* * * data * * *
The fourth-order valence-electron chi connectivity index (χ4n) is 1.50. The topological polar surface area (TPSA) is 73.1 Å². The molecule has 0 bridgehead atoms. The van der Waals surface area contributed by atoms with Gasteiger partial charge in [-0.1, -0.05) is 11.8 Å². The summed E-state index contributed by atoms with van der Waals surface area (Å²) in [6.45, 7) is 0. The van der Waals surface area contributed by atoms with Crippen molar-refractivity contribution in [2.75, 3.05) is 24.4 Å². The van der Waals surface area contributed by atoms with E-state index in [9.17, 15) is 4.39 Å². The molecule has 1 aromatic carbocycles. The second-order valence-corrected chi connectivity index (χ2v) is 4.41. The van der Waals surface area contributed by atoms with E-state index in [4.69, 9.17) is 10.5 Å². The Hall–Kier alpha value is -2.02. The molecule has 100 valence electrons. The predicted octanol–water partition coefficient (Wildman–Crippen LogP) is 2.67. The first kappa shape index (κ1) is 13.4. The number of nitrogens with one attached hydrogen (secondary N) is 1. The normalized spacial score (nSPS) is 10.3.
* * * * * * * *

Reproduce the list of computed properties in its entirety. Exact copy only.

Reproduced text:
The fourth-order valence-electron chi connectivity index (χ4n) is 1.50. The topological polar surface area (TPSA) is 73.1 Å². The molecule has 0 bridgehead atoms. The van der Waals surface area contributed by atoms with Gasteiger partial charge in [-0.1, -0.05) is 11.8 Å². The summed E-state index contributed by atoms with van der Waals surface area (Å²) in [6.45, 7) is 0. The van der Waals surface area contributed by atoms with Crippen molar-refractivity contribution in [2.75, 3.05) is 24.4 Å². The van der Waals surface area contributed by atoms with E-state index in [9.17, 15) is 4.39 Å². The molecule has 1 aromatic carbocycles. The second-order valence-corrected chi connectivity index (χ2v) is 4.41. The van der Waals surface area contributed by atoms with E-state index in [4.69, 9.17) is 10.5 Å². The Hall–Kier alpha value is -2.02. The molecule has 100 valence electrons. The predicted octanol–water partition coefficient (Wildman–Crippen LogP) is 2.67. The first kappa shape index (κ1) is 13.4. The number of nitrogens with one attached hydrogen (secondary N) is 1. The normalized spacial score (nSPS) is 10.3.